Ahh, the changing face of journalism over the decades. In the 1920s, H.L. Mencken, described his vision of journalism as a fundamentally adversarial one, no matter who was in charge. “It is the prime function of a really first-rate newspaper to serve as a sort of permanent opposition in politics.”
At some point, however, that began to change, as this John McCain ad from the summer of 2008 reminds us, back when Barry seemed to totally cool and dreamy:
What wouldn’t you do for a guy like that — even if he gets a bit rough a times. He doesn’t mean it when he flies off the handle, right?
JOE SCARBOROUGH: [Reid] says he doesn’t work for Barack Obama. I think he’s wrong.
TAVIS SMILEY: Harry Reid, put down the crack pipe. You don’t work for Barack Obama? We’re all working for Barack Obama.
SCARBOROUGH: What are your thoughts? You’re going to be on Meet The Press next week, next Sunday before the inauguration. What are your thoughts as we now move closer and closer to Barack Obama being sworn in?
SMILEY: These are exciting times. When I was last year, the day after, November 5th, the day after the election, really I was excited then about what had happened and transpired the night before. As an African-american male I revel in this moment. I revel in his humanity, I revel in this victory. I love all the talk about hope and change. Here’s what I fundamentally believe, and there have been a number of examples since the election, Joe, that underscore this for me. I want Barack Obama to be a great president. I want him to be a great president. I believe that he can be a great president. But only if we help make him a great president. It is not left to his own devices, it’s not going to happen. We have to help make him a great president. And that’s not casting aspersion on him. No president who was ever great wasn’t helped in that process. There is no Abraham Lincoln without Frederick Douglas. And we could do this all day long. Every great president had people pushing them, had people helping them and encouraging them, empowering them to become great presidents. So I believe Obama can be. I want him to be. But we have to help make this guy a great president.
– “Tavis Smiley of PBS: ‘We’re All Working For Barack Obama,’” Newsbusters, January 9, 2009.
Somewhere though, the bloom fell off the romance:
NBC News Senior Investigative Correspondent Lisa Myers appeared on MSNBC’s “Morning Joe” to discuss the growing AP scandal involving the Dept. of Justice secretly obtaining phone records of reporters with the Associated Press.
Myers maintained that it was unlikely that the president knew about the wire tapping because “from a political standpoint,” it would anger “one of the president’s most important constituencies, the press.” Given that, said Myers, “it’s hard to imagine they would have green-lighted this thing.”
– “NBC News Reporter: AP Scandal Angers One Of Obama’s ‘Most Important Constituencies – The Press,’” Big Journalism, yesterday.
It is beginning to dawn on America’s journalists—a group predisposed, in aggregate, to admire and vote for Barack Obama—that the president and his administration are becoming a clear and present danger to the craft they practice. The Obama Justice Department’s collection of vast phone records from the Associated Press, hot news in the past two days, has news people in a tizzy if not a fury.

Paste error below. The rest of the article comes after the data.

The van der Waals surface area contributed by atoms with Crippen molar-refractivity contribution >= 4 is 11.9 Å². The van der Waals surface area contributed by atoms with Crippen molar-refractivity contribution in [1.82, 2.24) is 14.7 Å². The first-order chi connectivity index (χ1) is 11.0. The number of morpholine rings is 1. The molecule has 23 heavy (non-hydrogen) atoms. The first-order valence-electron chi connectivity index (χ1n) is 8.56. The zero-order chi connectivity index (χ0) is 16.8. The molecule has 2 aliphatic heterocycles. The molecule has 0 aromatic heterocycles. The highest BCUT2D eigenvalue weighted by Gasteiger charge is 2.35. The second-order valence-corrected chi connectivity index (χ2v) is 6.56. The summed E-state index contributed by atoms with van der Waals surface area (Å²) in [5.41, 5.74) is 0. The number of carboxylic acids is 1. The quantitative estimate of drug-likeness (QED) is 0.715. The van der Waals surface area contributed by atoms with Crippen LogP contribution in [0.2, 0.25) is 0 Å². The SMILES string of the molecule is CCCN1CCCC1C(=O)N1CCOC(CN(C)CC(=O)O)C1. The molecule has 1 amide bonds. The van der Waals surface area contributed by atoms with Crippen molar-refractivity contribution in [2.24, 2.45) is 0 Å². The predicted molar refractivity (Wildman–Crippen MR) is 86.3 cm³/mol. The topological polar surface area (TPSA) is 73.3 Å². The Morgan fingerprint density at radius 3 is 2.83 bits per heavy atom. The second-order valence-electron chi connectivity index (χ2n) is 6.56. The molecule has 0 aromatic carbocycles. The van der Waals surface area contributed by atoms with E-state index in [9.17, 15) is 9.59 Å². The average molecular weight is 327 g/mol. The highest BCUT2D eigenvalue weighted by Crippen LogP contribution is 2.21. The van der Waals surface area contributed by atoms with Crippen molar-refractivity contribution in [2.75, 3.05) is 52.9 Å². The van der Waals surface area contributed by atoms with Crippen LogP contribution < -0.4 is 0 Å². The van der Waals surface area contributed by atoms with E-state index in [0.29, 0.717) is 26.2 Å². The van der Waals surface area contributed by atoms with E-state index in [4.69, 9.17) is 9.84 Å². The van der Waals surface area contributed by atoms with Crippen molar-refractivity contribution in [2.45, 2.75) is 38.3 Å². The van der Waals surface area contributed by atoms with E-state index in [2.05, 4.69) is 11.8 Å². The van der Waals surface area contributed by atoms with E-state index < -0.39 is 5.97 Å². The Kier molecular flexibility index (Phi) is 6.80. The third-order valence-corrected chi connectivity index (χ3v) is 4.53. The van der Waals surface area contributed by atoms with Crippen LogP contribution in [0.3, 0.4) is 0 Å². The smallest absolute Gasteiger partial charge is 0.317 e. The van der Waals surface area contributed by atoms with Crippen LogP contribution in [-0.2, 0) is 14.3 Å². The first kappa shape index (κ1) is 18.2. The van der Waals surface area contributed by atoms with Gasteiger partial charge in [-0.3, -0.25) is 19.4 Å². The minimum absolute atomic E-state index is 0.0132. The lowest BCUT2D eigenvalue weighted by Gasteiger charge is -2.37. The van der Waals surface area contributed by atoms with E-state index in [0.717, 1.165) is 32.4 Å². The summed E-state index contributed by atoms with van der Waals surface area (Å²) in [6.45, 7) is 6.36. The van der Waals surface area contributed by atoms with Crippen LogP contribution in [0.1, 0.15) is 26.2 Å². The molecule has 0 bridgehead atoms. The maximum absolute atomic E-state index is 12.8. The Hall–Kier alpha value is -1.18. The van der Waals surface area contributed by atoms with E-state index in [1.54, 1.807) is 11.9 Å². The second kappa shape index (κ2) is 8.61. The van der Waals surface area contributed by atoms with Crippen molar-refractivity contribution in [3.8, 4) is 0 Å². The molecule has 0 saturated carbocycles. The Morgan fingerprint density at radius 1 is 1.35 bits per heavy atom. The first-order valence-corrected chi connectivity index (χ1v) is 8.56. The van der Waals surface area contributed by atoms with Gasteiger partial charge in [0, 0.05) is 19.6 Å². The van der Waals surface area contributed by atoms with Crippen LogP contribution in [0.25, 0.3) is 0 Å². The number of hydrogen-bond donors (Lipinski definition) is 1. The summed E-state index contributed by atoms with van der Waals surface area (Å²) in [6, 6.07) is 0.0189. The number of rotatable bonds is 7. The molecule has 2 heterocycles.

They are right to be angry, if a bit hypocritical given news organizations’ widespread indifference to civil liberties breaches that don’t affect them so directly. The AP records collection—by most accounts aimed at identifying a leaker inside the government—is an escalation of the administration’s unprecedented war on leaks, a war that has made journalists a secondary but no less real target of surveillance.
Once they get over being shocked, shocked at the administration’s increasingly obvious antipathy toward what they do, American journalists will have to face up to the changed conditions in which they operate.
– “How Journalists Can Protect Themselves From the U.S. Government, at the Washington Post-owned, and JournoList-tained Slate, yesterday.
What we have now discovered about Barack Obama and Eric Holder’s America, if we didn’t already know it, is that any belief in a benign and decent government in this country is absolute horseshit. Liberalism has been revealed as a fascist joke.
It’s every man for himself now. We are at war. Lennon and McCartney didn’t know how prescient they were when they wrote:
Been away so long I early knew the place
Gee, it’s good to be back home
Leave it till tomorrow to unpack my case
Honey disconnect the phone
I’m back in the USSR
You don’t know how lucky you are, boy
Back in the US
Back in the US
Back in the USSR
Honey, disconnect the phone indeed. Wise words. Maybe that’s all we can do now, but I hope not. Maybe, just maybe, we are reaching a turning point and enough people will wake up. If they don’t now, with everything that’s going on, it’s probably over.
– Roger L. Simon, Back in the USSR: ‘Honey, Disconnect the Phone,’ today.